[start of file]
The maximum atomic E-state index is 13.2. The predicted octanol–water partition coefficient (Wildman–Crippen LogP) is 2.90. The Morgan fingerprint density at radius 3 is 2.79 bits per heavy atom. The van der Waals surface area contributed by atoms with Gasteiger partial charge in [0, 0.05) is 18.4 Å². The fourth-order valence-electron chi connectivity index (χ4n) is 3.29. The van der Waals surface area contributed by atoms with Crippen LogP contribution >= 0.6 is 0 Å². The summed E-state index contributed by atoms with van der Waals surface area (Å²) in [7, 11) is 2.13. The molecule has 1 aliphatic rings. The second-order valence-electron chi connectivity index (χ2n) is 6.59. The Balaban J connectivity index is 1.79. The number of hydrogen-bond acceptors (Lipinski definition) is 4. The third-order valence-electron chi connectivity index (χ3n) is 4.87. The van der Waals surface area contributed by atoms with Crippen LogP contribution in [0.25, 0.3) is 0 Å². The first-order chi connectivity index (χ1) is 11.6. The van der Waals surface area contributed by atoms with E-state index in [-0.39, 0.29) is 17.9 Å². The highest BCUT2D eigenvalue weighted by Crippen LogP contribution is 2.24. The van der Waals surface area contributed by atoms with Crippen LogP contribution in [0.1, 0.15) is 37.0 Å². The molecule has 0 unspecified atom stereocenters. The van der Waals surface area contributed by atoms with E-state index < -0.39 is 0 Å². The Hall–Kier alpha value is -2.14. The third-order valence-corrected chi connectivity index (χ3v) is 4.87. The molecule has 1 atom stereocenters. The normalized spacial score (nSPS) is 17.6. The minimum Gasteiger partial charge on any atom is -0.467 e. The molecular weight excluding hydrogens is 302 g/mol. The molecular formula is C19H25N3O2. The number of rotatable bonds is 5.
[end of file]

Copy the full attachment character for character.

The maximum atomic E-state index is 13.2. The predicted octanol–water partition coefficient (Wildman–Crippen LogP) is 2.90. The Morgan fingerprint density at radius 3 is 2.79 bits per heavy atom. The van der Waals surface area contributed by atoms with Gasteiger partial charge in [0, 0.05) is 18.4 Å². The fourth-order valence-electron chi connectivity index (χ4n) is 3.29. The van der Waals surface area contributed by atoms with Crippen LogP contribution >= 0.6 is 0 Å². The summed E-state index contributed by atoms with van der Waals surface area (Å²) in [7, 11) is 2.13. The molecule has 1 aliphatic rings. The second-order valence-electron chi connectivity index (χ2n) is 6.59. The Balaban J connectivity index is 1.79. The number of hydrogen-bond acceptors (Lipinski definition) is 4. The third-order valence-electron chi connectivity index (χ3n) is 4.87. The van der Waals surface area contributed by atoms with Crippen LogP contribution in [0.25, 0.3) is 0 Å². The first-order chi connectivity index (χ1) is 11.6. The van der Waals surface area contributed by atoms with E-state index in [-0.39, 0.29) is 17.9 Å². The highest BCUT2D eigenvalue weighted by Crippen LogP contribution is 2.24. The van der Waals surface area contributed by atoms with Crippen LogP contribution in [0.1, 0.15) is 37.0 Å². The molecule has 0 unspecified atom stereocenters. The van der Waals surface area contributed by atoms with E-state index < -0.39 is 0 Å². The Hall–Kier alpha value is -2.14. The third-order valence-corrected chi connectivity index (χ3v) is 4.87. The molecule has 1 atom stereocenters. The normalized spacial score (nSPS) is 17.6. The minimum Gasteiger partial charge on any atom is -0.467 e. The molecular weight excluding hydrogens is 302 g/mol. The molecular formula is C19H25N3O2. The number of rotatable bonds is 5.